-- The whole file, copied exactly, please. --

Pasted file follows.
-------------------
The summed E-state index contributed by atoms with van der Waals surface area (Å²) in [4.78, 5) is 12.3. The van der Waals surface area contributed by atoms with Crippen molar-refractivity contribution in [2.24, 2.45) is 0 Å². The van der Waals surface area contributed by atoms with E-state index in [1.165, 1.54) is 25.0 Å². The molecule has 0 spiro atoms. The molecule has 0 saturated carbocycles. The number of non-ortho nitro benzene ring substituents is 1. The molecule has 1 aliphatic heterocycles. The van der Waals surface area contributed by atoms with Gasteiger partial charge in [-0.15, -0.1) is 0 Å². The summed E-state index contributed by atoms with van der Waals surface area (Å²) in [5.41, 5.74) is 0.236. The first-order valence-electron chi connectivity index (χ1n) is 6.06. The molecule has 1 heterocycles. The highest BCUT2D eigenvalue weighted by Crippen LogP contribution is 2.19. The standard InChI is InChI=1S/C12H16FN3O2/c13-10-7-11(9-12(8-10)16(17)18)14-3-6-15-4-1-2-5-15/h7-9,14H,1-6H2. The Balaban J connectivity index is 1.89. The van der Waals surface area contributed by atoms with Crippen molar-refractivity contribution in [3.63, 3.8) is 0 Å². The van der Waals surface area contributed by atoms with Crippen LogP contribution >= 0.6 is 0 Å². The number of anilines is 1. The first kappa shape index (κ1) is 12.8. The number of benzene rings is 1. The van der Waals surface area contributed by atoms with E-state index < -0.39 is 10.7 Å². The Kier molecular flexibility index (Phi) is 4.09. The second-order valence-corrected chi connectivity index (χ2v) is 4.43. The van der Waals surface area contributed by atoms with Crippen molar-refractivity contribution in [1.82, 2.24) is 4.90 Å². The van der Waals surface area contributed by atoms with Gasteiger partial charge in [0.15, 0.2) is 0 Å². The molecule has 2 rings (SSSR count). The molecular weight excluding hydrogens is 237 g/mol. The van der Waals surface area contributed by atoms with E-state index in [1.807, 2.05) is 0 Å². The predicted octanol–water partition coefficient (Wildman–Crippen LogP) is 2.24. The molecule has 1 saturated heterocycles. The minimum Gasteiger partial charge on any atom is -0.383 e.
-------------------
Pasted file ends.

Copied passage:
The summed E-state index contributed by atoms with van der Waals surface area (Å²) in [4.78, 5) is 12.3. The van der Waals surface area contributed by atoms with Crippen molar-refractivity contribution in [2.24, 2.45) is 0 Å². The van der Waals surface area contributed by atoms with E-state index in [1.165, 1.54) is 25.0 Å². The molecule has 0 spiro atoms. The molecule has 0 saturated carbocycles. The number of non-ortho nitro benzene ring substituents is 1. The molecule has 1 aliphatic heterocycles. The van der Waals surface area contributed by atoms with Gasteiger partial charge in [-0.15, -0.1) is 0 Å². The summed E-state index contributed by atoms with van der Waals surface area (Å²) in [5.41, 5.74) is 0.236. The first-order valence-electron chi connectivity index (χ1n) is 6.06. The molecule has 1 heterocycles. The highest BCUT2D eigenvalue weighted by Crippen LogP contribution is 2.19. The standard InChI is InChI=1S/C12H16FN3O2/c13-10-7-11(9-12(8-10)16(17)18)14-3-6-15-4-1-2-5-15/h7-9,14H,1-6H2. The Balaban J connectivity index is 1.89. The van der Waals surface area contributed by atoms with Crippen molar-refractivity contribution in [3.63, 3.8) is 0 Å². The van der Waals surface area contributed by atoms with Crippen LogP contribution >= 0.6 is 0 Å². The number of anilines is 1. The first kappa shape index (κ1) is 12.8. The number of benzene rings is 1. The van der Waals surface area contributed by atoms with E-state index < -0.39 is 10.7 Å². The Kier molecular flexibility index (Phi) is 4.09. The second-order valence-corrected chi connectivity index (χ2v) is 4.43. The van der Waals surface area contributed by atoms with Crippen molar-refractivity contribution in [1.82, 2.24) is 4.90 Å². The van der Waals surface area contributed by atoms with Gasteiger partial charge in [0.15, 0.2) is 0 Å². The molecule has 2 rings (SSSR count). The molecular weight excluding hydrogens is 237 g/mol. The van der Waals surface area contributed by atoms with E-state index in [1.807, 2.05) is 0 Å². The predicted octanol–water partition coefficient (Wildman–Crippen LogP) is 2.24. The molecule has 1 saturated heterocycles. The minimum Gasteiger partial charge on any atom is -0.383 e.